Victor Hedman clearly recalls the moment he realized he no longer was in Sweden.
"I had just moved into my own apartment and I was walking to practice and I saw these people that were living on the street," Hedman said. "That was the first time I ever saw that. That was really a life-changing moment. It's tough to see."
Hedman, the second pick of the 2009 Entry Draft, had come to the United States to play hockey for the Tampa Bay Lightning, and life-changing moments would come from everywhere.
At an age when most young men still are enjoying some home cooking, Hedman, 18, had his own home and was trying to figure his way around a new and different country. Instead of carrying his dirty clothes in a pile to the laundry room for his mom to sort through, he was carrying a full load of high expectations on his shoulders.
What sort of expectations? Prior to the draft, USA Hockey Assistant Executive Director of Hockey Operations Jim Johannson compared the 6-foot-6, 229-pound Hedman to a "mixture of Nicklas Lidstrom and Chris Pronger."
SWEDE SUCCESS STORY
Ten years ago, Sweden revamped its hockey development model. Today, the NHL is reaping the fruits of that labor, with more talent to come.
That set the bar high, especially for a young player in the middle of some major changes.
"There was a lot of pressure," Hedman said. "Coming in at 18, it's not easy to make the adjustment from Sweden. Coming over here is a different lifestyle. Even the size of the rink was different than I was used to.
"I had to make an adjustment because when I arrived here, people seemed to expect me to dominate the game and score often.”
And then there was life away from the rink
"All the small things were new to me," Hedman said. "Grocery shopping, cleaning your own place -- it's just different."
In order to ease the adjustment, the Lightning signed fellow Swede Mattias Ohlund, a veteran who had spent his first 11 seasons with the Vancouver Canucks. Having a mentor helped, but there were some growing pains Hedman was going to have to work through on his own.
Then came Dec. 5, 2009, and the pressure got worse.
That was game No. 27 in Hedman's NHL career, the night he scored his first goal. It was a picture-perfect goal, too. Exactly what the fans had been led to believe they could expect from the rookie. Hedman joined the rush, took a cross-ice feed from Vincent Lecavalier and launched a one-timer that shot off his stick like a bullet and found the upper corner of the net.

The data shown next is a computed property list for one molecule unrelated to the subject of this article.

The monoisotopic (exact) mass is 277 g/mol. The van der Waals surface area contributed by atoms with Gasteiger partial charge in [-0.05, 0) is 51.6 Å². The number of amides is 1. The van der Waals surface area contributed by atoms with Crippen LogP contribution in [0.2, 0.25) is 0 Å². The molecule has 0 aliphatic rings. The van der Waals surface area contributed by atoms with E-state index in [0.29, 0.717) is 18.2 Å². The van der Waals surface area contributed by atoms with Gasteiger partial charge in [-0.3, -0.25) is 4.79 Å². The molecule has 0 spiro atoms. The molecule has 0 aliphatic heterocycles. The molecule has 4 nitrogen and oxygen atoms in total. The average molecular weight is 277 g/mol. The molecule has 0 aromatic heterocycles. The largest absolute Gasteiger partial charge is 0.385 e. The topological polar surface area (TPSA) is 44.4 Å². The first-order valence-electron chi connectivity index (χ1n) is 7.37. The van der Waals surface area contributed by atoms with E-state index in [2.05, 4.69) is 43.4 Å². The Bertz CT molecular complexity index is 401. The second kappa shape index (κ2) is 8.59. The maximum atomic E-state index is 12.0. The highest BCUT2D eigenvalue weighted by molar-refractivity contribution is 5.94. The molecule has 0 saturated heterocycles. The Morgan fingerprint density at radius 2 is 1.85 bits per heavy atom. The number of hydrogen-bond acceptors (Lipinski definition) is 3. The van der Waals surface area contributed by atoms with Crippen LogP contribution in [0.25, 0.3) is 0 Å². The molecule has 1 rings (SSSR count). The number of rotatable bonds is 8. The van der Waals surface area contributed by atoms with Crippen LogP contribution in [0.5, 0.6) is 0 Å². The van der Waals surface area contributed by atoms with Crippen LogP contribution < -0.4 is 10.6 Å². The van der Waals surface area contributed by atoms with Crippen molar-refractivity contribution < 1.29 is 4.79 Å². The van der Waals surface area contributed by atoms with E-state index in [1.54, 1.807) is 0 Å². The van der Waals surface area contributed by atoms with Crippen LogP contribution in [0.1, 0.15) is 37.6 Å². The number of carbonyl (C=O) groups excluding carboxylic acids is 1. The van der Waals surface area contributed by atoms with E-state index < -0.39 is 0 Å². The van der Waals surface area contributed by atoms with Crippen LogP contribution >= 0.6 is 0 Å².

Once he broke through, Hedman went on a tear, scoring three times in his next 13 games. But then it was over and the rookie would be held without a score for the remaining 34 games. Even worse, as he pressed to find a goal, other aspects of his game began to suffer.
"The pressure to score made my game go down," Hedman said. "I was a high draft pick and I wanted to score points to prove to people that I was worth such a high pick."
The second season of Hedman's NHL career began with the arrival of a new coaching staff, as Guy Boucher took over the on-ice leadership of the club. Boucher found his young blueliner still in the midst of a struggle, chafing under the pressure of internal and external expectations. Luckily, Boucher had coached against Hedman internationally three times, and knew the defenseman well.
"People expected Hedman to be a powerhouse on the ice," Boucher said, "but he was never like that. I knew what he was -- a solid defenseman, more of a Zdeno Chara-type, in the sense of his presence on the ice, his mobility, his stick reach and his quickness to retrieve the puck. He's outstanding at all that. If you're expert at something but you focus on all the things you're not good at, you'll lose your confidence. That was what was happening with Hedman."